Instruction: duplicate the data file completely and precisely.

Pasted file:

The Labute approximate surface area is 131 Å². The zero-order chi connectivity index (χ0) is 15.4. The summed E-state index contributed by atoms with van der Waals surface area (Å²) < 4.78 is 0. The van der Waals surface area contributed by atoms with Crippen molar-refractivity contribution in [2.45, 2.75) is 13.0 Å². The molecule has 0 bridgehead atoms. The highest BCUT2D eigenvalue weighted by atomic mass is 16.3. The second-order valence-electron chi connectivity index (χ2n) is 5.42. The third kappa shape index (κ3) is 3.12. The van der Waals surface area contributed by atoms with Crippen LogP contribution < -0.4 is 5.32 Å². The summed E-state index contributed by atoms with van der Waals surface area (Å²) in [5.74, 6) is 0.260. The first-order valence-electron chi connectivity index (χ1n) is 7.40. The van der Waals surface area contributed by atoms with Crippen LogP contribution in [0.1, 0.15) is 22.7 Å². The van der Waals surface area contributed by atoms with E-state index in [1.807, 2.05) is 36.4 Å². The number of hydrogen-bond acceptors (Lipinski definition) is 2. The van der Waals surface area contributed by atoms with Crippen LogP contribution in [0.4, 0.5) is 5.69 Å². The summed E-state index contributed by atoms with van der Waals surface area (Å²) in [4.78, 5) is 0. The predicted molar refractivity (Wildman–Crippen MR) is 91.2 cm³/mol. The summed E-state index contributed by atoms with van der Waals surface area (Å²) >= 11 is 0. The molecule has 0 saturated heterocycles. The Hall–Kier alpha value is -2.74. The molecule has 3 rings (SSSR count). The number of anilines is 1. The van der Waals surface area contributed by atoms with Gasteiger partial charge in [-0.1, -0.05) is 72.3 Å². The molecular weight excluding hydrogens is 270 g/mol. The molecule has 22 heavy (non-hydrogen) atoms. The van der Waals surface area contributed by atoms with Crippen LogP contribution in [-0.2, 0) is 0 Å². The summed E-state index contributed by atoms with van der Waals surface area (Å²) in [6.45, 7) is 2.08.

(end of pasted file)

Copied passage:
The Labute approximate surface area is 131 Å². The zero-order chi connectivity index (χ0) is 15.4. The summed E-state index contributed by atoms with van der Waals surface area (Å²) < 4.78 is 0. The van der Waals surface area contributed by atoms with Crippen molar-refractivity contribution in [2.45, 2.75) is 13.0 Å². The molecule has 0 bridgehead atoms. The highest BCUT2D eigenvalue weighted by atomic mass is 16.3. The second-order valence-electron chi connectivity index (χ2n) is 5.42. The third kappa shape index (κ3) is 3.12. The van der Waals surface area contributed by atoms with Crippen LogP contribution < -0.4 is 5.32 Å². The summed E-state index contributed by atoms with van der Waals surface area (Å²) in [5.74, 6) is 0.260. The first-order valence-electron chi connectivity index (χ1n) is 7.40. The van der Waals surface area contributed by atoms with Crippen LogP contribution in [0.1, 0.15) is 22.7 Å². The van der Waals surface area contributed by atoms with E-state index in [1.807, 2.05) is 36.4 Å². The number of hydrogen-bond acceptors (Lipinski definition) is 2. The van der Waals surface area contributed by atoms with Crippen LogP contribution in [0.4, 0.5) is 5.69 Å². The summed E-state index contributed by atoms with van der Waals surface area (Å²) in [4.78, 5) is 0. The predicted molar refractivity (Wildman–Crippen MR) is 91.2 cm³/mol. The summed E-state index contributed by atoms with van der Waals surface area (Å²) >= 11 is 0. The molecule has 0 saturated heterocycles. The Hall–Kier alpha value is -2.74. The molecule has 3 rings (SSSR count). The number of anilines is 1. The van der Waals surface area contributed by atoms with Gasteiger partial charge in [-0.1, -0.05) is 72.3 Å². The molecular weight excluding hydrogens is 270 g/mol. The molecule has 22 heavy (non-hydrogen) atoms. The van der Waals surface area contributed by atoms with Crippen LogP contribution in [-0.2, 0) is 0 Å². The summed E-state index contributed by atoms with van der Waals surface area (Å²) in [6.45, 7) is 2.08.